Last year we took the year off because it was pretty apparent Kansas wouldn’t be taking any transfers. This year, however, particularly in light of Bill Self’s comments after the season ending loss, the big board is back.
I expect Kansas to take at least 1 and probably 2 transfers this offseason with all the talent that figures to be available. We won’t rank every transfer here; just the top 10-15 or whatever number I feel comfortable with, and will periodically update it throughout the season.
A couple notes: due to covid, every player on this list will be eligible next year provided their academics are in order, and this is ranked based on how much I want them at Kansas, not necessarily who the best players are (although in many cases those will overlap).
Years listed are their most recent (2020-21) year in school.
- Marcus Carr, 6-2 junior, Minnesota
Carr led the Big 10 in minutes played for the Gophers and was 3rd in assist rate while also barely turning it over. His shooting numbers aren’t great (career 33.6 percent from three and 42.6 percent from two) but it should be noted he has had to take a lot of tough shots during his career. He can create his own shot and obviously create for others, and also has the ability to get into the lane and breakdown the defense that so many great KU point guards have had.
He’ll be 22 for next year’s NCAA tournament, making him both good AND old, which is a rarity these days. He’d be a favorite to be first team all Big 12, and should be KU’s top target.
2. Walker Kessler, 7-1 freshman, North Carolina
A high school All-American, Kessler played under 10 minutes per game for the Tar Heels, but was really good when he did. He shot almost 60 percent on twos with an offensive rebound rate of 18 percent, a defensive rebound rate of 20 percent, and a block rate of almost 11 percent. To put it another way, 20 points, 15 rebounds, and 4 blocks per 40 minutes.
Obviously those numbers (likely) won’t translate to a full season of production but Kessler would be the most talented big on the roster and provide a big boost to Kansas inside, although a commitment from him likely would cause Muscadin to transfer and/or Curry to look elsewhere.
3. Tyson Walker, 6-0 sophomore, Northeastern
Walker had tremendous numbers for Northeastern, leading the CAA in usage, ranking 3rd in assist rate, and ranking 2nd in steal rate. It is concerning he struggled against Northeastern’s better opponents, and I’m unsure whether Kansas will want another small guard along with Dajuan Harris, but he’s worth a look.
4. Myreon Jones, 6-3 junior, Penn State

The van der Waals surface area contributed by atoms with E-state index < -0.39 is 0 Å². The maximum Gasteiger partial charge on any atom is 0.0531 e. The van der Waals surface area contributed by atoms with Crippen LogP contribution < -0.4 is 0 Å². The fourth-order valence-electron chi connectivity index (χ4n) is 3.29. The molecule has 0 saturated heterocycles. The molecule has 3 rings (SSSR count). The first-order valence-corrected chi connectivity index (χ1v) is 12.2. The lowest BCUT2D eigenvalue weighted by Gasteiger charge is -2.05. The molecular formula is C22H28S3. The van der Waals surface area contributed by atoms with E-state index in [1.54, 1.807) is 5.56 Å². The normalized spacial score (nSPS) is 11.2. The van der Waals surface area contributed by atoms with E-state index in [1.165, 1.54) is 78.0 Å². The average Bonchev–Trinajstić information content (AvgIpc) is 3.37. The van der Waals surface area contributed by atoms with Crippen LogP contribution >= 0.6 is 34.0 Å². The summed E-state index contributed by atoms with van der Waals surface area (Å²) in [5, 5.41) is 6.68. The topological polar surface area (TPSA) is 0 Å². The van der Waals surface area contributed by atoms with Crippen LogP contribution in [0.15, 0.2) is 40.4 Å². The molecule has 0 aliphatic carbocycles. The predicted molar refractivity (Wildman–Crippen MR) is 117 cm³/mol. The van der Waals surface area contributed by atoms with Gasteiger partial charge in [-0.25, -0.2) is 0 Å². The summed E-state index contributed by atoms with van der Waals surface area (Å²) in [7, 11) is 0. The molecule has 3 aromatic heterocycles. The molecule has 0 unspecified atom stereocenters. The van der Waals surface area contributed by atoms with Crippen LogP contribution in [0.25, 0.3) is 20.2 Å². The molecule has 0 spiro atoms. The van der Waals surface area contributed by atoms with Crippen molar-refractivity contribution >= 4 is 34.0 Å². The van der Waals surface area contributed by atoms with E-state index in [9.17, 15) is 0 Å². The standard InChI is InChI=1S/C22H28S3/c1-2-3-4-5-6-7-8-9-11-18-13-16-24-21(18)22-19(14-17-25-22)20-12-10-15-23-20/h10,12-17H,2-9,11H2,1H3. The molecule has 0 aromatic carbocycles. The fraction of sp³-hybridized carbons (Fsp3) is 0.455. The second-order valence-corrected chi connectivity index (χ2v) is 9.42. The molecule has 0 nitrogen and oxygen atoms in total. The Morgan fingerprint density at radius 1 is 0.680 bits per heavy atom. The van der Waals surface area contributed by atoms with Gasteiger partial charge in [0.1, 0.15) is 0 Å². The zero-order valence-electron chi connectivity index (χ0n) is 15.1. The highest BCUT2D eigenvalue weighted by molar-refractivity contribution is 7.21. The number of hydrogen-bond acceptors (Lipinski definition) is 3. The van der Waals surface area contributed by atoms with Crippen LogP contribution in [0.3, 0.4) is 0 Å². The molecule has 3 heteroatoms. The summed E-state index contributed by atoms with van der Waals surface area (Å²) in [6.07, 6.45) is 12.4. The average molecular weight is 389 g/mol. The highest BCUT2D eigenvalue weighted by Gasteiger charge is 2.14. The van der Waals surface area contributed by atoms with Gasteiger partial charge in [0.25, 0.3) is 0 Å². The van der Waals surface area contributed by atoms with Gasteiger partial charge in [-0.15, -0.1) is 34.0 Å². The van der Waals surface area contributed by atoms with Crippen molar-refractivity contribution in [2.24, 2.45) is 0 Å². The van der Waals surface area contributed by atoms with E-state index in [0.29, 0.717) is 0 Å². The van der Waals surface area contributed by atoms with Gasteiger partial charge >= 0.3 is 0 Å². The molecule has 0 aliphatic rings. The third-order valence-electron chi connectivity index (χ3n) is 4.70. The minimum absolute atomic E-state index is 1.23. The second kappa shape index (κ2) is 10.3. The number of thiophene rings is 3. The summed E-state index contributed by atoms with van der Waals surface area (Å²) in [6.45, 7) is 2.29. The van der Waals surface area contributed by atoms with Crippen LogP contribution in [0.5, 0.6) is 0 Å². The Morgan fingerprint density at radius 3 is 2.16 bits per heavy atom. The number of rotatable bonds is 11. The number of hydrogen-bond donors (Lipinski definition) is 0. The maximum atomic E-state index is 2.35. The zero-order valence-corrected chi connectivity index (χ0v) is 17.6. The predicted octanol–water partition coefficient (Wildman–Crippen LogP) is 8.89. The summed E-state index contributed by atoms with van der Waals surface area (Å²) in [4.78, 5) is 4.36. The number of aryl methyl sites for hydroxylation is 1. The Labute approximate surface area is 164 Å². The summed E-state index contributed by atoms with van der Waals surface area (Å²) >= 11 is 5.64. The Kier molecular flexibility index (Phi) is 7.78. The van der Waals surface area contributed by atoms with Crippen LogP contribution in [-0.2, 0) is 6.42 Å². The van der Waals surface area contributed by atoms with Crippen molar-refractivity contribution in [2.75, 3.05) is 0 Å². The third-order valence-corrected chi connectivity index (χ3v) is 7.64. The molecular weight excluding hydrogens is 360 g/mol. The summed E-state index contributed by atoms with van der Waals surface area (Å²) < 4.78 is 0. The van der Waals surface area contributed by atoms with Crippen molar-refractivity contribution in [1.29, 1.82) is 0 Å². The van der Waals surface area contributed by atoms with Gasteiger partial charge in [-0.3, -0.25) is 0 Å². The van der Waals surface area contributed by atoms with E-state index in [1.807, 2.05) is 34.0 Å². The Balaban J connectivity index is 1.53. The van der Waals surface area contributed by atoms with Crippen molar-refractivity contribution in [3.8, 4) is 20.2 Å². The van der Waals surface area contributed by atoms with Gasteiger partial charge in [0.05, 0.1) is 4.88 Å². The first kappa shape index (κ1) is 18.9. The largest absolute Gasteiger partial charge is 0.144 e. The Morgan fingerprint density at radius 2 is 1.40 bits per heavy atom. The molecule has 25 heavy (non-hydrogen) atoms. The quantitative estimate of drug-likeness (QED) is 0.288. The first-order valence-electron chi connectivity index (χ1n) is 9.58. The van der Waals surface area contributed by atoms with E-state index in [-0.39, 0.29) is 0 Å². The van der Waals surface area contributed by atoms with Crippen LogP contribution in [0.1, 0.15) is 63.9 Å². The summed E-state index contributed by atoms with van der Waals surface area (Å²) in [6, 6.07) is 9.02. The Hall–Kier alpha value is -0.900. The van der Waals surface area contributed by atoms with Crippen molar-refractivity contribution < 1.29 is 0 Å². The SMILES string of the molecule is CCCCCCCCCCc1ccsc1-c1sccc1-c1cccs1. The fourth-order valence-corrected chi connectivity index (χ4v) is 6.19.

Jones is a career 38 percent shooter from three and shot almost 40 percent last year. From what I can tell from reading about him, he’s a pretty good defender as well. He struggled inside the arc, and you’d like a little more size from a 3 and D type guy, but his shooting ability would look nice next to a point guard who can drive and kick.
5. Kellan Grady, 6-5 senior, Davidson
Mostly a spot up shooter, Grady is a career 36 percent shooter from deep. He’s a decent passer as well, but mostly he would be a good floor spacer for a team that desperately needs some. One would like to see Kansas prioritize multi year guys first, however.
6. Justin Powell, 6-6 freshman, Auburn
Powell is only this low because it sounds like he’s going to Kentucky, but while he didn’t play much at Auburn, Powell shot 44 percent from three (although only on 43 attempts) and posted a 32.6 percent assist rate.
7. Brandon McKissic, 6-3 senior, UMKC
The Summit League defensive player of the year, McKissic is also a pretty good passer and a career 38 percent shooter from three. However, he’s only taken 271 threes in four years, and also turns it over quite a bit. Although Kansas has been in contact with him, I think he should be more of a backup plan.
8. John Harrar, 6-9 senior, Penn State
Harrar has a bit of a problem staying on the court, committing about 5.5 fouls per 40 minutes over the course of his career, which is a huge problem when you’d ideally only want 2 big men in the rotation and David McCormack also fouls a bunch. When he plays, though, Harrar shoots 57 percent from two for his career and was one of the better rebounders in the Big 10.
9. Qudus Wahab, 6-11 sophomore, Georgetown
Wahab scored 20 points and had 12 rebounds in Georgetown’s season ending loss to Colorado, and ranked 4th in the Big East in offensive rebounding and 4th in block percentage. However, he’s a statue defensively and a horrendous passer, with just 5 assists the entire season.
10. Chris Shelton, 6-4 sophomore, Hampton
Shelton won’t do anything but shoot threes. Seriously. He has attempted 7 free throws and 46 2-pointers in two years at Hampton. But he shot a ridiculous 48.6 percent from three this year on 138 attempts. If Kansas can grab a Tyson Walker or someone who will attract a bunch of defensive attention, and David McCormack remains a guy who attracts defensive attention, he could get quite a few open looks.